Word and Deed


Word and Deed
Matthew 7:21–23 “Not everyone who says to me, ‘Lord,
Lord,’ will enter the
kingdom of heaven, but the one who does the will of my
Father who is in
heaven” (v. 21).

Dr. James Montgomery Boice has
pointed out the special irony of Jesus’ warning
about the wolves in sheep’s
clothing (Matt. 7:15) when we consider it within
the context of modern
academia. We often refer to diplomas as “sheepskins”
because that is the
material on which such diplomas were originally printed.
Today, many with
“sheepskins,” or higher-level degrees, are teaching rank
error in our
colleges and seminaries. These are clear instances of wolves
speaking with
the “respectability” of the sheep (The Gospel of Matthew, vol.
1, p.

Those who teach falsehoods usually have no desire to follow God’s
Word and
care little if Scripture endorses their positions. We will probably
not be
taken off guard on judgment day when Christ banishes such
individuals. However, today’s passage warns us that some will be
when many who appear to be believers are barred access to glory on
that day.
Not everyone who calls Jesus “Lord” will enter the kingdom of
heaven (vv.

This teaching should instill within us a healthy
fear and trepidation. It is
possible to do great works in our Savior’s name
and to assent to His Lordship
without really trusting Him for salvation. The
people in today’s passage have
a false assurance of their Christian faith.
They know the right things, but
they have not done the right things. Their
faith is dead, for their works are
not done in obedience to Jesus (James
2:14–26). John Chrysostom says that we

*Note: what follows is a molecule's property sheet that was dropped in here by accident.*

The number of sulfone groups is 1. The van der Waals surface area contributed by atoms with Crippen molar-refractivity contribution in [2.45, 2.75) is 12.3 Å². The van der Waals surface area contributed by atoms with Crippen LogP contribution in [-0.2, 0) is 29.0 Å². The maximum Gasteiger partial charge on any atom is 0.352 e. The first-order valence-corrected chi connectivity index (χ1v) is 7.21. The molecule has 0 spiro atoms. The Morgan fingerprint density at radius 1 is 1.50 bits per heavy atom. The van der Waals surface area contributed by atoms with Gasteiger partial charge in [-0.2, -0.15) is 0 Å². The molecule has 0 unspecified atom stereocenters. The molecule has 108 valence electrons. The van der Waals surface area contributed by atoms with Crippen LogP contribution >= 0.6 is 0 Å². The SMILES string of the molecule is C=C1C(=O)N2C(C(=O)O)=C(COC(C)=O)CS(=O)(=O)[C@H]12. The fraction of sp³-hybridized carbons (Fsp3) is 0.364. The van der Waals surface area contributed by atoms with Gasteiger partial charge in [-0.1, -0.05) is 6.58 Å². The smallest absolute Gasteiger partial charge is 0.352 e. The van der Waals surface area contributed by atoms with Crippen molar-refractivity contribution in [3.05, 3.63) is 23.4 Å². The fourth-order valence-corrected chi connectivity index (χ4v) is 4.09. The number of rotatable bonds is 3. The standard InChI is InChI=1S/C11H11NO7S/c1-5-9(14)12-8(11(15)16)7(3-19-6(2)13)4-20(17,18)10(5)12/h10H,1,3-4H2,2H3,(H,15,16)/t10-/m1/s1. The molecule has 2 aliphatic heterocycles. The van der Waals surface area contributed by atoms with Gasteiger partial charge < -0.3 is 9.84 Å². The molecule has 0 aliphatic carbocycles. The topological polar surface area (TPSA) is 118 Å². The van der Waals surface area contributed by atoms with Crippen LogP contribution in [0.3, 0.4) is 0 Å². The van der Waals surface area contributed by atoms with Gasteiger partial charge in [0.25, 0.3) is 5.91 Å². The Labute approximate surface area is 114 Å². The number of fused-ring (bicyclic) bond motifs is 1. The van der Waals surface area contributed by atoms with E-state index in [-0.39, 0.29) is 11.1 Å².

may claim to know the Lord, but we
“derive no benefit as long as the actual
fruits of good living are not
present” (Homilies on the Gospel of Saint
Matthew, 23.7).

Of course,
this does not mean we are saved by our works. Jesus tells us God’s
belongs only to those who recognize their poverty of spirit (Matt.
which involves abandoning any effort to earn the Creator’s favor and
casting of oneself wholly upon His free grace (Rom. 4:1–8).
God’s grace is not cheap. We do not have faith if we confess
Him as Savior
without doing what He says in the Sermon on the Mount. The
ancient Israelites
were fools to trust in the presence of the Temple to
protect them (Jer.
7:1–29). Likewise, we are fools if we trust in our
profession without
repenting of our sin and doing what Jesus

Coram deo: Living before the face of
God knows we will never be
perfect in this life, but He does expect us to grow
in faith and increasingly
conform to Christ by loving our fellow Christians,
understanding true
doctrine, and following His precepts (1 John 3:23–24).
Those whose lives
increasingly reflect such things can be sure that they do
not profess Jesus
falsely. Let today’s passage prompt you to take a “spiritual
Where have you seen growth? Where do you need to be more obedient?

further study:

Proverbs 20:6

The Bible in a year:


For the weekend:

Joshua 9–12

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